After a successful career in advertising and marketing, John founded the groundbreaking magazine Drummer, which became the most successful national publication for gay men in the leather lifestyle.
John published the magazine from its inception in 1975 until 1986, when he sold it.
John and founding Editor Jeanne Barney shared a vision: To produce a magazine that celebrated the masculine gay male, while embracing the literary values of the Evergreen Review, a publication famous for content that was counter to the culture and sexy. As such, they attracted such talent as Phil Andros (Sam Steward), Scott Masters (Edward Menerth), Fred Halsted, Tom of Finland, Harry Bush and Robert Opel, among others.
It is impossible to overstate the importance of Drummer. For the first time, gay men across the country - particularly gay men in small-town America - saw masculine images of themselves and not the stereotypes presented in mainstream media. Through their encounter with Drummer, many gay men realized that there were others like themselves “out there.” At the same time, the magazine highlighted gay leather bars and businesses and gave those establishments a national venue.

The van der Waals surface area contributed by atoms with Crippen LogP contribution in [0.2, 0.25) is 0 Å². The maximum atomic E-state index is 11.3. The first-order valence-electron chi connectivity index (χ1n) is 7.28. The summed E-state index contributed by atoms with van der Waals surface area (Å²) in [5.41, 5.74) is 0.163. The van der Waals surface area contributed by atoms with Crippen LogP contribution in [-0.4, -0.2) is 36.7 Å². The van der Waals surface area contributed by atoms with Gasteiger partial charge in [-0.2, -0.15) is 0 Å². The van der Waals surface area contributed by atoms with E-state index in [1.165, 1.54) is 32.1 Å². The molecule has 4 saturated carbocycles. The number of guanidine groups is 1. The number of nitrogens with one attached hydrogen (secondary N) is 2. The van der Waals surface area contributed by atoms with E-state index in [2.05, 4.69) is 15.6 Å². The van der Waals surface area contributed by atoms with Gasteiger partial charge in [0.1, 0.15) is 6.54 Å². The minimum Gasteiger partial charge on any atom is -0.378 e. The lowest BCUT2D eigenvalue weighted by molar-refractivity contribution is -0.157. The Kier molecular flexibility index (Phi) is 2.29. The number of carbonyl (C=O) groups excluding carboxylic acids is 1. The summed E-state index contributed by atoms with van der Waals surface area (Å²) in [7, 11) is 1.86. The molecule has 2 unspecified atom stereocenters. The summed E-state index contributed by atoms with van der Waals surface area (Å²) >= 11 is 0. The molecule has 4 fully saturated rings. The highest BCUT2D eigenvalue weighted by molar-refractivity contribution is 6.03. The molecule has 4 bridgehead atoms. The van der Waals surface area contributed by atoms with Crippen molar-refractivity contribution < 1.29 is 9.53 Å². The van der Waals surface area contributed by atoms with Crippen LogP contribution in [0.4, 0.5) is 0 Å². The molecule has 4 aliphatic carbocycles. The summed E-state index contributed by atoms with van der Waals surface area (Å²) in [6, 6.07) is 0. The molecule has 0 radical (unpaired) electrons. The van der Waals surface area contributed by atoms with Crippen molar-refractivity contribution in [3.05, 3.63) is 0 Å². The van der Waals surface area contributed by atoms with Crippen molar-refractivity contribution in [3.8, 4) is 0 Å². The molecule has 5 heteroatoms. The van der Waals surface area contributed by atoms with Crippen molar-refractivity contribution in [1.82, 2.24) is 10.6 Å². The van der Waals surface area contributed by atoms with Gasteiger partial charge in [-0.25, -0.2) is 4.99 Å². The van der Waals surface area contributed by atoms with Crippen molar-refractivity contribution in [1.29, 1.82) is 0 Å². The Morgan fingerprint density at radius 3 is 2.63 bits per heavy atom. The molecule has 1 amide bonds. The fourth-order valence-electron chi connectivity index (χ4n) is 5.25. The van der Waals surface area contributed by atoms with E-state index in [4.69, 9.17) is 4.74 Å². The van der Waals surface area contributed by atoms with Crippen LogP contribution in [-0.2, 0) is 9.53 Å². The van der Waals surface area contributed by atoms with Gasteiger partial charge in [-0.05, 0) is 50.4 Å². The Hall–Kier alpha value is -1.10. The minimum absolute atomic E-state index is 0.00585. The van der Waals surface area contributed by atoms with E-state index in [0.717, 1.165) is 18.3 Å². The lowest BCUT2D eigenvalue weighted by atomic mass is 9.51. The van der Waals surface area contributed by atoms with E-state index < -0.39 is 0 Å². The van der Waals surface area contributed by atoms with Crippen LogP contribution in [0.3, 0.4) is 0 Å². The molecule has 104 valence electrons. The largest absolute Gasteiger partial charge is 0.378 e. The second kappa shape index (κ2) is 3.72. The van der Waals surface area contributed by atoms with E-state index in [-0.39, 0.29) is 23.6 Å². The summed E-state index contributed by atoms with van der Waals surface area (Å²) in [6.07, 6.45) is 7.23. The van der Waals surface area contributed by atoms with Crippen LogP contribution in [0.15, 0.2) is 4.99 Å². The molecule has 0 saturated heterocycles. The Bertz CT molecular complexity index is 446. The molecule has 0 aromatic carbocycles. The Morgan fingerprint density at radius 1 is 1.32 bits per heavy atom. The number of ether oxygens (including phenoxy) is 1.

The impact became even greater when, because of police harassment in LA, the magazine moved to San Francisco in 1977, generating an influx of gay Leathermen to the Bay Area.
Drummer was a significant contributor to the creation of the international Leather Community and gave birth to such famous San Francisco social events as the California Motorcycle Club (CMC) Carnival and the Mr. Drummer contest.
"If a man does not keep pace with his companions, perhaps it is because he hears a different drummer. Let him step to the music which he hears, however measured or far away." — Henry David Thoreau
Gronked from metalbond